Marrakech - The UN Convention on the Rights of the Child issued its report on Moroccan education on 19 September. The Committee welcomed the increase in school enrollment and the efforts to increase gender equality at the primary level and the increased public resources allocated to the education sector.
Marrakech – The UN Convention on the Rights of the Child issued its report on Moroccan education on 19 September. The Committee welcomed the increase in school enrollment and the efforts to increase gender equality at the primary level and the increased public resources allocated to the education sector.
However, it highlighted a number of remaining challenges. It noted that a significant number of rural children, children with disabilities, children put to work, and children from poor households are deprived of education and schooling despite government regulations.
The Committee noted that girls still face difficulties in accessing secondary education. It stated that education services are badly managed, and only two thirds of resources that are earmarked to improve the education are actually used. The report blamed this on a lack of transparency.
While private education is developing rapidly, especially at the primary level, it lacks the necessary supervision regarding the conditions of enrolment and the quality of education. This has resulted in unequal access to education, as well as teachers engaging in private lessons in public schools, as noted recently by the Head of Government Abdelilah Benkirane. Teachers are also giving priority to their work in private schools at the expense of public schools.
The Committee noted that the quality of education remains low and the rate of school dropouts is high. It also noted that preschool education remains underdeveloped and virtually non-existent in rural areas.
The Committee made a number of recommendations, including strengthening government efforts to ensure that all children are enrolled in primary and secondary education. It called for more efficient utilization and control of financial resources allocated to the education system. In addition, control of the rapidly growing private education sector needs to be imposed so that public sector teachers are not poached by the private sector.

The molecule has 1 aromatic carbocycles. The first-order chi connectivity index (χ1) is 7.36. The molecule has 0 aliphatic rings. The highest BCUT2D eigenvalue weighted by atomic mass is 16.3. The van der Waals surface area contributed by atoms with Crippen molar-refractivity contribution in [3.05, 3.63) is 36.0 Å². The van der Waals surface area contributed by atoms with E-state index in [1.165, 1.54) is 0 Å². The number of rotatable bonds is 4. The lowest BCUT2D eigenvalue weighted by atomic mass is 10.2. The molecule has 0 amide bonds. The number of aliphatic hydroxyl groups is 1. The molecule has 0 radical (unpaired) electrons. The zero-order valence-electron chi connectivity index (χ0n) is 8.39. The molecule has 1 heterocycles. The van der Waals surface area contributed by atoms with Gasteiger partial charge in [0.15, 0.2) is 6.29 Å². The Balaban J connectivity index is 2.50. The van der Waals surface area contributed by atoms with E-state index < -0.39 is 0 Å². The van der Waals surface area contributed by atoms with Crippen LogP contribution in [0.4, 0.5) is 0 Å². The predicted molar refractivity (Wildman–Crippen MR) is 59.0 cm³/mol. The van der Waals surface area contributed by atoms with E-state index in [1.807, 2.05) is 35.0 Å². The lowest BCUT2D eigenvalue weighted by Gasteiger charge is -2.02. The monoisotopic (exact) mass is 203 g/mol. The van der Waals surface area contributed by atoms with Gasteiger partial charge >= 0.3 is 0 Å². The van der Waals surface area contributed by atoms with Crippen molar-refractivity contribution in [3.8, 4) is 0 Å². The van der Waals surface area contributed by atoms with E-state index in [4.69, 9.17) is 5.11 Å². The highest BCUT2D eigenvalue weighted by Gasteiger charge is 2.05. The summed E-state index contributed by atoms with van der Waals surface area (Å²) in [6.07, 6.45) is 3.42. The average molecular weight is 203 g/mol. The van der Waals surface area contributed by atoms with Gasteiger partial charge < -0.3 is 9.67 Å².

The Committee called on the Moroccan government to improve the quality of education and teacher training, as well as vocational training so that children, young people and educational dropouts develop job-relevant skills. It called for the development of early childhood care and education and for the Moroccan government to allocate sufficient resources to these causes.
The problem of public sector teachers also teaching in private schools is not unique to Morocco and occurs in developed countries as well. This issue stems from teachers’ low pay in the public sector; teachers with low salaries feel discouraged by a heavy work-load and inadequate remuneration.
Therefore, societies need to place a far higher importance on the status of teachers and the value of education as a key part of social development. In a time of tight financial resources and increasing population, this can be difficult.
King Mohammed VI has called for improvements in the way subjects are taught and for providing job-related training. Students should be able to question and consider subjects so that they understand them instead of learning by rote.
However, the basics of writing, reading and arithmetic, if well taught, will place children in good position when they leave school to seek employment. Language-learning also benefits students of all ages, and expanding their linguistic ability and experience. Moroccan children in the public sector start learning French at eight years old, which is considered late by European standards.
Moroccan students are now benefiting from different educational systems, including English curriculums, which need to be made more widely available. Students should not be limited to one educational system, namely the French model. Instead, they should be given the opportunity to take advantage of different educational curricula, such as, the American, Spanish and Belgian. These are becoming available in private schools and hopefully in time will be more widely available in the public sector.
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